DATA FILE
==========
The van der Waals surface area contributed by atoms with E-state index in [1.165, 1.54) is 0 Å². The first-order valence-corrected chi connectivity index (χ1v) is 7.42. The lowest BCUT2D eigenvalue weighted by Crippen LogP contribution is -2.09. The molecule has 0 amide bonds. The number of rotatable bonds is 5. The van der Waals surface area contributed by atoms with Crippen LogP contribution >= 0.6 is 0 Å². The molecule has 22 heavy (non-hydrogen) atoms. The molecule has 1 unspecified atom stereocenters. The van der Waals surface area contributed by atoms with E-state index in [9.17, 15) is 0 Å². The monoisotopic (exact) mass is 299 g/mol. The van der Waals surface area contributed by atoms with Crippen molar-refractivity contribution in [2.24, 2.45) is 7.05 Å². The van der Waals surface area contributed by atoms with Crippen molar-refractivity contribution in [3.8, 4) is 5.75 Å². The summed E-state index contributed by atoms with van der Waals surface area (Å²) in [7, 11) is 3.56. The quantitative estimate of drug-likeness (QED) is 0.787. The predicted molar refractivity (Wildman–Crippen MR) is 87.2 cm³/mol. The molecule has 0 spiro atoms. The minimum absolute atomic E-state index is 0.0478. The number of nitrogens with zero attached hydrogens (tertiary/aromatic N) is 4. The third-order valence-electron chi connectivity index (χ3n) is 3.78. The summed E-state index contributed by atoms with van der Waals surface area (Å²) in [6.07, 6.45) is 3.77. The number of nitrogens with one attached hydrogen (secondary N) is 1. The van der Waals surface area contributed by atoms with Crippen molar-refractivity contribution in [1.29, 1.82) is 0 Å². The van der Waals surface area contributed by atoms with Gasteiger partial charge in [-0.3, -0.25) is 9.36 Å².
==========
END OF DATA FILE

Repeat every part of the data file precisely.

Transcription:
The van der Waals surface area contributed by atoms with E-state index in [1.165, 1.54) is 0 Å². The first-order valence-corrected chi connectivity index (χ1v) is 7.42. The lowest BCUT2D eigenvalue weighted by Crippen LogP contribution is -2.09. The molecule has 0 amide bonds. The number of rotatable bonds is 5. The van der Waals surface area contributed by atoms with Crippen LogP contribution >= 0.6 is 0 Å². The molecule has 22 heavy (non-hydrogen) atoms. The molecule has 1 unspecified atom stereocenters. The van der Waals surface area contributed by atoms with E-state index in [9.17, 15) is 0 Å². The monoisotopic (exact) mass is 299 g/mol. The van der Waals surface area contributed by atoms with Crippen molar-refractivity contribution in [2.24, 2.45) is 7.05 Å². The van der Waals surface area contributed by atoms with Crippen molar-refractivity contribution in [3.8, 4) is 5.75 Å². The summed E-state index contributed by atoms with van der Waals surface area (Å²) in [7, 11) is 3.56. The quantitative estimate of drug-likeness (QED) is 0.787. The predicted molar refractivity (Wildman–Crippen MR) is 87.2 cm³/mol. The molecule has 0 spiro atoms. The minimum absolute atomic E-state index is 0.0478. The number of nitrogens with zero attached hydrogens (tertiary/aromatic N) is 4. The third-order valence-electron chi connectivity index (χ3n) is 3.78. The summed E-state index contributed by atoms with van der Waals surface area (Å²) in [6.07, 6.45) is 3.77. The number of nitrogens with one attached hydrogen (secondary N) is 1. The van der Waals surface area contributed by atoms with Crippen molar-refractivity contribution in [1.29, 1.82) is 0 Å². The van der Waals surface area contributed by atoms with Gasteiger partial charge in [-0.3, -0.25) is 9.36 Å².